That opened the floodgates. The rest of the story was about strokes flowing from both batsmen in a tidal wave. Barring a brief spell between overs 15-20 when only 15 runs were scored against some tight bowling by Muralitharan in particular, the two went at five or more per over throughout their association, climaxing with a spectacular 74 runs scored between overs 40 and 45.

The two played in contrasting styles. Dravid, who after the warm up match against Leicestershire said that he felt his feet were moving well and he had decided that if the ball was in the slot to hit, he would pull out all the stops, played an innings of the sort of savagery you don't expect from him. If it was short, he rocked back and cut with stunning power. If it was fuller, he was immediately forward, driving with the full flourish on both sides of the wicket. And if it strayed fractionally outside towards middle or leg, the wrists came into play, rocketing the ball onto the on side to find gaps at will, scoring throughout at a run a ball.

At one point in his innings, I found myself wondering if Kishen Rungta, the former chairman of the national selectors and the man who once told me that he had dropped Dravid from the one day side because he believed that the batsman would never fit into the limited overs format, was watching this performance.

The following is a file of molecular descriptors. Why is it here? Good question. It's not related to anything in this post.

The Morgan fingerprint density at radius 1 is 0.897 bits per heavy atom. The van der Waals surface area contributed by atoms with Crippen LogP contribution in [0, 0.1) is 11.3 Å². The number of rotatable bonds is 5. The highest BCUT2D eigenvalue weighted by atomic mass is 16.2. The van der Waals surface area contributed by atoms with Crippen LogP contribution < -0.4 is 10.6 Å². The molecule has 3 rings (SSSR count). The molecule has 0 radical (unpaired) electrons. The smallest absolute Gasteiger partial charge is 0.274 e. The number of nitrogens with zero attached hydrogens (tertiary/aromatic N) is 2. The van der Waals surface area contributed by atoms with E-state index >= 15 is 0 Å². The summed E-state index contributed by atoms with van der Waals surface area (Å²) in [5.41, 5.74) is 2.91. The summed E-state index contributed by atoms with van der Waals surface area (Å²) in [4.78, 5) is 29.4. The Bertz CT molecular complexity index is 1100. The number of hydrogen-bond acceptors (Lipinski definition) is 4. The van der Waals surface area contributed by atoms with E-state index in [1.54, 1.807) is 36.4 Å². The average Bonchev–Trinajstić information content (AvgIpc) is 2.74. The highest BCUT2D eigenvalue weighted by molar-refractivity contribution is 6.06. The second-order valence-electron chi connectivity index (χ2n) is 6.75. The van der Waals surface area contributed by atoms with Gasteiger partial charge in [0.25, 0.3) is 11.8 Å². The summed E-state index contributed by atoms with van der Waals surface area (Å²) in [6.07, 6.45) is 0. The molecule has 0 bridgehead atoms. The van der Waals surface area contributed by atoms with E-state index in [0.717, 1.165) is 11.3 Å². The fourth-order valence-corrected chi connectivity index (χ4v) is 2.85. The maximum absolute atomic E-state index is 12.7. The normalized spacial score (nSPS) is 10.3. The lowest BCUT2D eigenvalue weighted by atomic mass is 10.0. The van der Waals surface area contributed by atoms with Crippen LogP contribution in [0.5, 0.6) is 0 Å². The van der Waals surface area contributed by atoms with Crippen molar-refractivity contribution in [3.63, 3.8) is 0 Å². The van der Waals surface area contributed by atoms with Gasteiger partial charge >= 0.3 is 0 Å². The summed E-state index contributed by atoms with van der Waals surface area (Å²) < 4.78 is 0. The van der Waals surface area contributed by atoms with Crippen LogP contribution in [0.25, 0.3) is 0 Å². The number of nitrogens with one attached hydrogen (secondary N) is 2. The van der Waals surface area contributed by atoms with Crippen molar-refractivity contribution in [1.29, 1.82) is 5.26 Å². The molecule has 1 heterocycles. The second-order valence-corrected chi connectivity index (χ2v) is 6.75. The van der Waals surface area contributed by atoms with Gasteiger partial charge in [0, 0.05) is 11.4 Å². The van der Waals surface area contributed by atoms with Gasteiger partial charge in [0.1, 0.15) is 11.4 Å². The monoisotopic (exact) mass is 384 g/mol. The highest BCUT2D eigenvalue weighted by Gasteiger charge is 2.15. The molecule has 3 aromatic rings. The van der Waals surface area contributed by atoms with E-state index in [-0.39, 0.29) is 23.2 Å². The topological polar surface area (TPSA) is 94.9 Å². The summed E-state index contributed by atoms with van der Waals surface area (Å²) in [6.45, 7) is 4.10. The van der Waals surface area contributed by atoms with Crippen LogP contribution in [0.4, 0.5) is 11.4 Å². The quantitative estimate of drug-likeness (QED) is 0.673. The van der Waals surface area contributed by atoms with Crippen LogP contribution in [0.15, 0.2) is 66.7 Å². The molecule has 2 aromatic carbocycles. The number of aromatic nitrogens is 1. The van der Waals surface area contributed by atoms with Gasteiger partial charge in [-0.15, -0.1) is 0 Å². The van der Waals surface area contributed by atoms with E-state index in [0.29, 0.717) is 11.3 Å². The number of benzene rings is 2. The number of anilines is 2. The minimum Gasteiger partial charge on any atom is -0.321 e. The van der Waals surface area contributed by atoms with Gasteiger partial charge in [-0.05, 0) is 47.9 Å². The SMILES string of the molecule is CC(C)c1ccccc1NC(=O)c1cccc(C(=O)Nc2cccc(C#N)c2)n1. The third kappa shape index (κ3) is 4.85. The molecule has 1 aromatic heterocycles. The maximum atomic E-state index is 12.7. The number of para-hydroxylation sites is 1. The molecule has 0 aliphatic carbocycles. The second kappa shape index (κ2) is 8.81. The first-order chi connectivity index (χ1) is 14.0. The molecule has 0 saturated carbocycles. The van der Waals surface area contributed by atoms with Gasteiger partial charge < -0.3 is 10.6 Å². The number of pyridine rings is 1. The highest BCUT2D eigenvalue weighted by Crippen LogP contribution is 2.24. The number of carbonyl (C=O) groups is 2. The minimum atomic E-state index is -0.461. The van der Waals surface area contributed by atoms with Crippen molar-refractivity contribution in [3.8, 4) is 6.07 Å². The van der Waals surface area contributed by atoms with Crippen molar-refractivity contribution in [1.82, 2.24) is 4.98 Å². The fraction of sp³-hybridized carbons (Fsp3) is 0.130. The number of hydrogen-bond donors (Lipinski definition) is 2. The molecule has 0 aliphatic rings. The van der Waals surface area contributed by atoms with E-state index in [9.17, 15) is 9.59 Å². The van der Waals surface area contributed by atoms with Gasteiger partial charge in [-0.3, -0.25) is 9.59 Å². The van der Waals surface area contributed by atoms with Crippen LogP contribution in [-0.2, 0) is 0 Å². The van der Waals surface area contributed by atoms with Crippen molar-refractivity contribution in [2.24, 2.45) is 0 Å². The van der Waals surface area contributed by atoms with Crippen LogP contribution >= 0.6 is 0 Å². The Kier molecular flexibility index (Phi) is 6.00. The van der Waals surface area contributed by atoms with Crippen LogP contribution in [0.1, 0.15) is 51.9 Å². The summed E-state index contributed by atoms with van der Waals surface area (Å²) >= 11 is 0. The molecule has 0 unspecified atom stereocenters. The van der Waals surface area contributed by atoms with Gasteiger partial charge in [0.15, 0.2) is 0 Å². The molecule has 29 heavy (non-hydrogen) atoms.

At the other end, Ganguly started off circumspect. To his credit, realising that Dravid was on song, he concentrated on letting his partner have the bulk of the strike, while he contented himself with easing the odd stray delivery through the off side cordon to the fence.

The turning point was one over from Muralitharan, where he kept going down the track, trying to hit him out of the ground, only to be repeatedly beaten by the flight and forced to defend. An over later, he waltzed down to get under one ball of fuller length, hoisting it out of the ground and into the river that flows outside it -- and with that shot, he changed gears.

At the time, Ganguly was going along at a strike rate of around 72 per cent. By the time his innings ended, it was well over the 100 per cent mark -- and the bowler who suffered the most was Muralitharan. So lethal against most other teams, Murali here found himself helpless as Ganguly, four times in all, came down to lift him out of the ground, three of those hits clearing the stadium and landing in the river.

In the exhilaration of this display, a little tragedy went largely unnoticed. Towards the end, Ganguly was obviously aware that Saeed Anwar's record of 194 was within reach. Sachin Tendulkar, who came in after Dravid's dismissal, appeared to have reminded him of it -- and pushed him into trying for that particular slice of cricketing glory, by taking singles to two deliveries he would normally have punched forcefully through the off, to give him the strike.

It was, in a sense, a pity that the ones who followed Sachin -- first Jadeja, then Robin -- didn't go along with the plot. Jadeja kept whacking them for braces before taking a single off the last ball of the 47th to retain strike. And then Robin, rather than place the single, attempted to puncture a hole in the ozone layer and holed out first ball.

The upshot was that Ganguly, into the final over, saw himself a good 12 runs short of that mark. And with a couple of yorkers coming in at that point, there went his chance.